A State of Affairs

A State of Affairs Accidental ProductionsPresented by Accidental Productions
Reviewed Sat 14th August 2010

Venue: Bakehouse Theatre, 255 Angas Street, Adelaide
Season: 8pm Wed to until Sat 28th August
Duration: 2hrs 10min incl interval
Tickets: $22 Adults, $18 Concession, Students $16.
Bookings: or phone 8227 0505

Written in 1985, Graham Swannell’s four short plays look, primarily, at the superficiality of the male in a marriage or other relationship. No surprises for guessing, therefore, that the females in the audience laughed loudest. Director, Joh Hartog, has hit on a winning script at a time near the end of a dreary winter when we could all use a good laugh, and there are plenty to be had here. Hartog keeps the action moving and, although there is much humour, he also subtly touches on the deeper issues within the relationships.

The first play, Stuttgart, finds Terrence agonising over how to explain to Caroline that, over the time they have been married, his sexual appetites have diminished and intercourse once a month, rather than the current average of several times a day, would be sufficient. He role plays the scenario, trying to refine it to the point where he thinks his request might work. She then enters the bedroom and he begins his carefully prepared speech, quickly realising his error. Tim Overton and Katie O’Reilly open the evening with this very funny piece, picking up on the snappy dialogue and the awkwardness of the situation and creating a couple of believable characters that, no doubt, many would relate to. O’Reilly’s strong woman and Overton’s subservient man are a neatly balanced double act.

In Consequences, Jack and Francis are about to part after another of their secretive meetings in a hotel room, each about to return to their respect marriage partners. At the start of their affair, a year ago, he insisted that they agree that it was to remain only about sex, but now she wants to know exactly how he feels about her. Nic English and Charlotte Rees are the philandering pair, with a brief appearance from O’Reilly as his wife. This one really send up men in a big way and English, as the self-centred jerk, and Rees as the misled woman, draw on the tension of the situation, finding the comedy, but also the sadness of wasted lives below the humour.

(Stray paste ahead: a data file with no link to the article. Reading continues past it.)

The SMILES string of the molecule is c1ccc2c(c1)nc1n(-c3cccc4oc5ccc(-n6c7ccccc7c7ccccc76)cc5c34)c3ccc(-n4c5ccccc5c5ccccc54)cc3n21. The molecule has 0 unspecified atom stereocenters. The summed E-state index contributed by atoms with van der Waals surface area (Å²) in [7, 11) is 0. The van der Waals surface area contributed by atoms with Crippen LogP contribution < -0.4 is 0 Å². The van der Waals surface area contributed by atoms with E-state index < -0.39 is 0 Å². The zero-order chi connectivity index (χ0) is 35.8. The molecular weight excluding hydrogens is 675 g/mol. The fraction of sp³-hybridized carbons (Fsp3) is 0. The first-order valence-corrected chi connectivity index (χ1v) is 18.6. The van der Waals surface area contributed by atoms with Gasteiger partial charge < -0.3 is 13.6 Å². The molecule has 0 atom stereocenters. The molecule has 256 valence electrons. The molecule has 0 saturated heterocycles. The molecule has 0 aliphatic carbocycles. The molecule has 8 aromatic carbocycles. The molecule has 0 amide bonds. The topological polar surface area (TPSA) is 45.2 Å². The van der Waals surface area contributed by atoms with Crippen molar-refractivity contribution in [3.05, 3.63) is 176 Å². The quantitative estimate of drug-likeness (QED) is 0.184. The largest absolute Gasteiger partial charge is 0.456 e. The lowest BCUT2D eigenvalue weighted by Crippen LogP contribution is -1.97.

In The Day of the Dog we find two mates out on the town, bumping into an old friend, Allan, who has just had a brief affair, a one afternoon stand in which he was swept off his feet and lost all control of his better judgement. He, foolishly as it turns out, thought that he was doing the right thing by telling his wife the truth. They try to console him, but are distracted by the two attractive girls at the next table. Nic Krieg joins the other four, with English playing the straying husband. Again, there is sadness underlying the laughter and this is handled well, with a particularly fine line walked by English in the pivotal role.

In Commitment a young couple, Ellis and Joanna, with a son in his ‘terrible twos’, are discovered at the point where he has just gone to sleep. They lament the loss of freedom and fun that they had before he was born and complain about what now seems to be a life of constant work and exhaustion, leaving them even too tired for sex. Overton and Rees are the couple who, eventually, realise that they are not so badly off after all once O’Reilly, as their friend Julia, arrives with news. Again there is some good work from Overton and Rees, with a sensitive approach to their characterisations.

This is an evening of fun, but with an undercurrent of a deeper exploration of relationships which makes the humour work better because that foundation.

Reviewed by Barry Lenny, Arts Editor Glam Adelaide.

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